Category Archives: Defense Mechanisms

The most prominent psychological defense mechanisms, including repression, denial, idealization, splitting and projection. This is the category for you.


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About 30 years ago during analytic training, my good friend Tom Grant was describing a difficult case in seminar — a man in his mid-30s whom Tom had already been treating for quite some time. Tom’s client came from a … Continue reading

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Lying to Our Clients

During several recent sessions, one of my clients has been struggling to make an important decision in her life that’s causing her considerable anguish — whether or not to leave her husband. I don’t normally give advice in such cases, … Continue reading

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Diary of a Shame Attack

On Saturday, I made a short new video, making use of what I’d learned in media training. I felt very good about that video because I’d confronted some underlying shame and the related wish to remain invisible — that is, … Continue reading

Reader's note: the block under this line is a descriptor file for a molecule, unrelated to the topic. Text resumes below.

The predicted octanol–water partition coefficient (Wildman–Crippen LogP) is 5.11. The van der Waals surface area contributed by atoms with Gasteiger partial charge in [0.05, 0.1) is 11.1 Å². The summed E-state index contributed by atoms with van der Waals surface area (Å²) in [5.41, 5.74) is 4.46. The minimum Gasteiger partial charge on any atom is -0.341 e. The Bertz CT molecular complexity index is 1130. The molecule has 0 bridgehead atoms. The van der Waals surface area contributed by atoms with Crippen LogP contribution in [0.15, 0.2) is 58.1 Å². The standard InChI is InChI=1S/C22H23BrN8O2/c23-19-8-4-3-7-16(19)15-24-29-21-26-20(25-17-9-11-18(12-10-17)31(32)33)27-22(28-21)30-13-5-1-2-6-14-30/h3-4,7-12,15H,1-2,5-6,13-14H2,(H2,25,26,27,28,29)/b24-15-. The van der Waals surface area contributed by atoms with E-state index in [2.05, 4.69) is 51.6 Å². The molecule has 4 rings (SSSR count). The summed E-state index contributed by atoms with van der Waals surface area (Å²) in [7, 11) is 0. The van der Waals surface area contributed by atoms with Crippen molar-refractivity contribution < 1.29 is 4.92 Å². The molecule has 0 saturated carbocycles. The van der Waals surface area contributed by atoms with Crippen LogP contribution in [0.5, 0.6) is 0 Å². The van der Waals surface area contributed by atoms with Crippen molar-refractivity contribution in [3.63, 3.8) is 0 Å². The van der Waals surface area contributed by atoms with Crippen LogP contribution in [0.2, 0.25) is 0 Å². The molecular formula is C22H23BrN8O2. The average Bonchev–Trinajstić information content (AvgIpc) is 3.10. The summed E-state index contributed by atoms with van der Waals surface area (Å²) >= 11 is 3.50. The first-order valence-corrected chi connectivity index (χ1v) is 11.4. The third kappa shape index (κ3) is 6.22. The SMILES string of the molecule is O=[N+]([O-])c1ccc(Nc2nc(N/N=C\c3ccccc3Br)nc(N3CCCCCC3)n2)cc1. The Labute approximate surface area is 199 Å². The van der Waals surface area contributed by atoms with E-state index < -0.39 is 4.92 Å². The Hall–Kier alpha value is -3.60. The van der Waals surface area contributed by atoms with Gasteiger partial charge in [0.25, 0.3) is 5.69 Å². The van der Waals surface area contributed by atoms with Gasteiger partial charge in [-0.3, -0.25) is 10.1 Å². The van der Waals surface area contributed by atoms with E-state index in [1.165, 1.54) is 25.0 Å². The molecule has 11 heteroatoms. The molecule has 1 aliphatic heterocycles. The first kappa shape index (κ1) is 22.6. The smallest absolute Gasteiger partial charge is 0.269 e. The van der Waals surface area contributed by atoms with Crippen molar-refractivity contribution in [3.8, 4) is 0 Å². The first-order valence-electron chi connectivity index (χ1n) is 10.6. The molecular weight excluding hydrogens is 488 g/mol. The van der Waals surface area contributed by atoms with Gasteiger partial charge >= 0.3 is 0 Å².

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Accentuating the Positive

I haven’t heard it in a number of years, but every once in a while, a client will ask why we talk only about “what’s wrong” in therapy. It’s a valid question. Australian blogger Evan Hadkins, who frequently comments here … Continue reading

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Psychodynamic Psychotherapy Video #4: Resistance

So my book will finally be available on Monday, I’m caught up on all the work I’ve been neglecting and now have some free time to focus on other things, such as continuing my video series on psychodynamic psychotherapy. This … Continue reading

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